CEIP, SQM – the sticky yellow banner in the ISA UI

Ever wondered what CEIP stands for?

How about SQM?

Have you seen the yellow sticky banner on top of the ISA UI that just doesn't go away and wondered what it's all about?

 Well, here are all the answers... read on.

CEIP stands for Customer Experience Improvement Program and it’s the ‘official’ name for SQM which stands for Service Quality Measurement. This is a relatively new technology used in more and more MS products to improve connection with customers and help the product teams learn about how the product is really doing in real life (after leaving the factory grounds).

In ISA, we decided to adopt this technology and we just introduced it in ISA2004 SP2 and in ISA2006 Beta. When you install those, you can see on top of the UI a yellow banner with a link in it saying something like ‘click here to learn about the Customer Experience Improvement Program’. If you click it, you can choose to participate (and you should!) or not to (bad choice). There’s also a link pointing to our ‘official’ word on SQM – it’s here: http://www.microsoft.com/isaserver/help.mspx (try it some time).

If you choose to participate in the program, we start collecting information about your ISA server/servers and send this info to MS. This is very similar to when you see an app crashing and you get this Watson pop up saying ‘click here to send the error report to MS’. The main difference is that in SQM we don’t collect info only when things go bad, we collect info about typical real-life scenarios and use it to optimize the product to the way users really use it.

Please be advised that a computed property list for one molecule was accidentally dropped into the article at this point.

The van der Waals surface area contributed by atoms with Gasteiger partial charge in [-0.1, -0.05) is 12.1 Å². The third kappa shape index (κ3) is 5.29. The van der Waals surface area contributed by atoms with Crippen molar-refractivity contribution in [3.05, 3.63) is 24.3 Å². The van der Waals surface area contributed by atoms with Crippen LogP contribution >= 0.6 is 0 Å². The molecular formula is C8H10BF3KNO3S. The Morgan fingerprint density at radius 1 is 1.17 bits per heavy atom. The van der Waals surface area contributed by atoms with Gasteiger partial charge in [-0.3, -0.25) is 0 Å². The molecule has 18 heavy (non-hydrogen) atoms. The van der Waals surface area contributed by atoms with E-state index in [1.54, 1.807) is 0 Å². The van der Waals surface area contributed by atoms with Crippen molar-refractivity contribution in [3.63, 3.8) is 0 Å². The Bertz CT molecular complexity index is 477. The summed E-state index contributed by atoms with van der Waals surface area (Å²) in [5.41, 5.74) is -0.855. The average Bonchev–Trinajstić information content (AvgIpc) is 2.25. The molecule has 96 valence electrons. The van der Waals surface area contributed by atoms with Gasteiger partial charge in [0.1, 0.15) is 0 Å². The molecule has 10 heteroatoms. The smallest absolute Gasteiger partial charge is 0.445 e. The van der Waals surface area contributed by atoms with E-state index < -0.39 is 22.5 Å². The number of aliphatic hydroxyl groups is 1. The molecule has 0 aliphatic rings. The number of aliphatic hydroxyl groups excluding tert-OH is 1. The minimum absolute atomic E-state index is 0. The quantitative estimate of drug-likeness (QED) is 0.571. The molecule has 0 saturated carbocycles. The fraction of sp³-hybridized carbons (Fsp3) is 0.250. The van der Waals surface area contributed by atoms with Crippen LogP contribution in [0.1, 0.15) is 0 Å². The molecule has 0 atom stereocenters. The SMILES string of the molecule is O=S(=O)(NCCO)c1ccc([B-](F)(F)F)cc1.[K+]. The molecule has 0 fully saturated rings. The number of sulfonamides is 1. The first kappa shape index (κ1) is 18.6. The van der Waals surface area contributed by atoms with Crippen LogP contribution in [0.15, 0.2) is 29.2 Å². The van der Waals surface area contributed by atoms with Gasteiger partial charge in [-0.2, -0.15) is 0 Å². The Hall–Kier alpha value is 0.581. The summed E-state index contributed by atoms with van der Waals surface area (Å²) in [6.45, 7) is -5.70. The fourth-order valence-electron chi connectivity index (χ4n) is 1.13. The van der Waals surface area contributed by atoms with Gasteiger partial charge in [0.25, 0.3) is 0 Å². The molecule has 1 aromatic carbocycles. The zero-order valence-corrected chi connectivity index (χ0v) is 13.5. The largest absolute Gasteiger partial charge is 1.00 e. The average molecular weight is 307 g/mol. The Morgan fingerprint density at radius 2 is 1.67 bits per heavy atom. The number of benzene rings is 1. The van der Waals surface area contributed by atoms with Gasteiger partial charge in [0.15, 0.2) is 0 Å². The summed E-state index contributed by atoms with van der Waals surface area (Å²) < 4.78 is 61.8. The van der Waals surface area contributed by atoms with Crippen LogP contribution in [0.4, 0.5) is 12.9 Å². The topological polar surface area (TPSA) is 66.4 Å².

Let me give you an example:

Take Cache for instance. Cache is a feature we introduced many years ago in ISA and we’re developing it (see the cool feature called BITS for instance) and testing it to make sure it’s reliable etc. etc.

Now if we wanted to know what’s the typical size of cache users usually have we’d be in a tough spot till today. We could conduct a survey but we’d probably get no more than 20-30 customers to answer us. Then we’d deduce the cache size based on this survey and invest work in optimizing the cache to work at its best at this specific size.

Now think SQM! with SQM we get cache sizes from thousands of ISA servers on daily basis.  We shipped ISA2004 SP2 a few days ago and we have cache sizes reported to us from more than 1500 ISA servers worldwide. This is amazing!

So we know that looking at 1500 real ISA servers, the typical cache size is between 2-5GB of disk. This is not guessing, this is not survey. These are hard facts. We can now tune the performance of the cache to work at its best at those sizes.

Talk about improving the customer experience.

Want more? Look for my next post on SQM.



Comments (2)

  1. Anonymous says:

    Kind of frustrating when the link it .

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